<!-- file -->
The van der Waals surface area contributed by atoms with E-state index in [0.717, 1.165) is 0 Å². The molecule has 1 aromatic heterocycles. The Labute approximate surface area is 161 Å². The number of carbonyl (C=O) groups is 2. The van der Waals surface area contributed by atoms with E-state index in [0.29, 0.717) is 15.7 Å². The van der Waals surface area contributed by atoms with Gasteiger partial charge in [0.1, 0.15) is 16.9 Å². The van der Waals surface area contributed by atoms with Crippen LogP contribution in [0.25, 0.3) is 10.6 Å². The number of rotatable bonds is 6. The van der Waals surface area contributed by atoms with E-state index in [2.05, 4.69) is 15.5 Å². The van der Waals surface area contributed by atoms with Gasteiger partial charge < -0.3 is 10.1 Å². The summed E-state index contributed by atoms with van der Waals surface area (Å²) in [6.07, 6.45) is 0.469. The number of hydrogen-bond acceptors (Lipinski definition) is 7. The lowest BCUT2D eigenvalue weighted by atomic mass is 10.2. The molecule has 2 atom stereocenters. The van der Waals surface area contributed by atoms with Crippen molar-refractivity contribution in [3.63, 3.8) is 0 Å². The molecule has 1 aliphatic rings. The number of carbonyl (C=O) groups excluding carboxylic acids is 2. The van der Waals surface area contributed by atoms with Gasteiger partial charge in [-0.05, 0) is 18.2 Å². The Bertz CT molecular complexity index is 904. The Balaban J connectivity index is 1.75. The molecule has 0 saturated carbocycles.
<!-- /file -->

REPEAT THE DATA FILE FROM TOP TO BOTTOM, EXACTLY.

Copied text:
The van der Waals surface area contributed by atoms with E-state index in [0.717, 1.165) is 0 Å². The molecule has 1 aromatic heterocycles. The Labute approximate surface area is 161 Å². The number of carbonyl (C=O) groups is 2. The van der Waals surface area contributed by atoms with E-state index in [0.29, 0.717) is 15.7 Å². The van der Waals surface area contributed by atoms with Gasteiger partial charge in [0.1, 0.15) is 16.9 Å². The van der Waals surface area contributed by atoms with Crippen LogP contribution in [0.25, 0.3) is 10.6 Å². The number of rotatable bonds is 6. The van der Waals surface area contributed by atoms with E-state index in [2.05, 4.69) is 15.5 Å². The van der Waals surface area contributed by atoms with Gasteiger partial charge < -0.3 is 10.1 Å². The summed E-state index contributed by atoms with van der Waals surface area (Å²) in [6.07, 6.45) is 0.469. The number of hydrogen-bond acceptors (Lipinski definition) is 7. The lowest BCUT2D eigenvalue weighted by atomic mass is 10.2. The molecule has 2 atom stereocenters. The van der Waals surface area contributed by atoms with Crippen molar-refractivity contribution in [3.63, 3.8) is 0 Å². The molecule has 1 aliphatic rings. The number of carbonyl (C=O) groups excluding carboxylic acids is 2. The van der Waals surface area contributed by atoms with Gasteiger partial charge in [-0.05, 0) is 18.2 Å². The Bertz CT molecular complexity index is 904. The Balaban J connectivity index is 1.75. The molecule has 0 saturated carbocycles.